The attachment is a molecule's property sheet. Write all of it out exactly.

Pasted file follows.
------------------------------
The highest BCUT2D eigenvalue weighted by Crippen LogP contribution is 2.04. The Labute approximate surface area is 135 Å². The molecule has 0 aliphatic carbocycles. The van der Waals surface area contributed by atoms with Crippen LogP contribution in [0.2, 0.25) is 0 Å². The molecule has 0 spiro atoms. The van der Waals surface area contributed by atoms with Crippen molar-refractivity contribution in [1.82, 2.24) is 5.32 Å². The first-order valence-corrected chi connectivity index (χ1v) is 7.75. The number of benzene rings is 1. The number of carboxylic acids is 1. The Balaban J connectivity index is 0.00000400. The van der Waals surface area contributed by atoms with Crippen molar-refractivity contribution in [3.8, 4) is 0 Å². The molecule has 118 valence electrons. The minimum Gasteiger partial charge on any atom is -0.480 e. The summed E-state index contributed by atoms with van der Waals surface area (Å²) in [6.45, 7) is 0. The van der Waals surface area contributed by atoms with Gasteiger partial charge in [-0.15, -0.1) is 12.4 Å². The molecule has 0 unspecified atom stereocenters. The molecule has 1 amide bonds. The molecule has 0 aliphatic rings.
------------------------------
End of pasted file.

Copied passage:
The highest BCUT2D eigenvalue weighted by Crippen LogP contribution is 2.04. The Labute approximate surface area is 135 Å². The molecule has 0 aliphatic carbocycles. The van der Waals surface area contributed by atoms with Crippen LogP contribution in [0.2, 0.25) is 0 Å². The molecule has 0 spiro atoms. The van der Waals surface area contributed by atoms with Crippen molar-refractivity contribution in [1.82, 2.24) is 5.32 Å². The first-order valence-corrected chi connectivity index (χ1v) is 7.75. The number of benzene rings is 1. The number of carboxylic acids is 1. The Balaban J connectivity index is 0.00000400. The van der Waals surface area contributed by atoms with Crippen molar-refractivity contribution in [3.8, 4) is 0 Å². The molecule has 118 valence electrons. The minimum Gasteiger partial charge on any atom is -0.480 e. The summed E-state index contributed by atoms with van der Waals surface area (Å²) in [6.45, 7) is 0. The van der Waals surface area contributed by atoms with Gasteiger partial charge in [-0.15, -0.1) is 12.4 Å². The molecule has 0 unspecified atom stereocenters. The molecule has 1 amide bonds. The molecule has 0 aliphatic rings.